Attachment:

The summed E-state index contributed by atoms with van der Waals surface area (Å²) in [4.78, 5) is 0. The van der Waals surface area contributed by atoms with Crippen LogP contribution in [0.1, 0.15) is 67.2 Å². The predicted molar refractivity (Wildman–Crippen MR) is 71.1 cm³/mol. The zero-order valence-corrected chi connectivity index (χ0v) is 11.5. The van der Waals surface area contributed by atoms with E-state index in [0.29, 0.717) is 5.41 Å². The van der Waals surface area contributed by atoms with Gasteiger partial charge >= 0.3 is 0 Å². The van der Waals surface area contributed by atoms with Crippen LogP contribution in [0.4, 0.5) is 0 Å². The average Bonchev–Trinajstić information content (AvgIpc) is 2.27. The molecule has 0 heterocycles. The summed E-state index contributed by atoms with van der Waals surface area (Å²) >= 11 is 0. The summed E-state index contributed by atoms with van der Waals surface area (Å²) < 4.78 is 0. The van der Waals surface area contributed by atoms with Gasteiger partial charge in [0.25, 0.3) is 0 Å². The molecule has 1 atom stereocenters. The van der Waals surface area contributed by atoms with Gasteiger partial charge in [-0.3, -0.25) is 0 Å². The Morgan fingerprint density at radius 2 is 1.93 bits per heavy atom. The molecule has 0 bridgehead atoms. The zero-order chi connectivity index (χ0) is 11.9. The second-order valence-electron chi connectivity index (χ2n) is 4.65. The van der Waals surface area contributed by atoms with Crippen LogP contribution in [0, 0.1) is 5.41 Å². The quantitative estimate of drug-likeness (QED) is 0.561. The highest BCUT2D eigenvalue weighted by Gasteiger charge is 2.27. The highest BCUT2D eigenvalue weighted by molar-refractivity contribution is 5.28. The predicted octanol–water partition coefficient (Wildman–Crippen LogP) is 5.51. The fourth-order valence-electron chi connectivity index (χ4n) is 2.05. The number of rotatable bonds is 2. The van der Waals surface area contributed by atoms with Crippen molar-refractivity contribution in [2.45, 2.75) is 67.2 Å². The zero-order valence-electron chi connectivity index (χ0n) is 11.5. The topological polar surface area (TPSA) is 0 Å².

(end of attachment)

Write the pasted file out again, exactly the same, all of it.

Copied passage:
The summed E-state index contributed by atoms with van der Waals surface area (Å²) in [4.78, 5) is 0. The van der Waals surface area contributed by atoms with Crippen LogP contribution in [0.1, 0.15) is 67.2 Å². The predicted molar refractivity (Wildman–Crippen MR) is 71.1 cm³/mol. The zero-order valence-corrected chi connectivity index (χ0v) is 11.5. The van der Waals surface area contributed by atoms with E-state index in [0.29, 0.717) is 5.41 Å². The van der Waals surface area contributed by atoms with Gasteiger partial charge >= 0.3 is 0 Å². The van der Waals surface area contributed by atoms with Crippen LogP contribution in [0.4, 0.5) is 0 Å². The average Bonchev–Trinajstić information content (AvgIpc) is 2.27. The molecule has 0 heterocycles. The summed E-state index contributed by atoms with van der Waals surface area (Å²) >= 11 is 0. The summed E-state index contributed by atoms with van der Waals surface area (Å²) < 4.78 is 0. The van der Waals surface area contributed by atoms with Gasteiger partial charge in [0.25, 0.3) is 0 Å². The molecule has 1 atom stereocenters. The van der Waals surface area contributed by atoms with Gasteiger partial charge in [-0.3, -0.25) is 0 Å². The Morgan fingerprint density at radius 2 is 1.93 bits per heavy atom. The molecule has 0 bridgehead atoms. The zero-order chi connectivity index (χ0) is 11.9. The second-order valence-electron chi connectivity index (χ2n) is 4.65. The van der Waals surface area contributed by atoms with Crippen LogP contribution in [0, 0.1) is 5.41 Å². The quantitative estimate of drug-likeness (QED) is 0.561. The highest BCUT2D eigenvalue weighted by Gasteiger charge is 2.27. The highest BCUT2D eigenvalue weighted by molar-refractivity contribution is 5.28. The predicted octanol–water partition coefficient (Wildman–Crippen LogP) is 5.51. The fourth-order valence-electron chi connectivity index (χ4n) is 2.05. The number of rotatable bonds is 2. The van der Waals surface area contributed by atoms with Crippen molar-refractivity contribution in [2.45, 2.75) is 67.2 Å². The zero-order valence-electron chi connectivity index (χ0n) is 11.5. The topological polar surface area (TPSA) is 0 Å².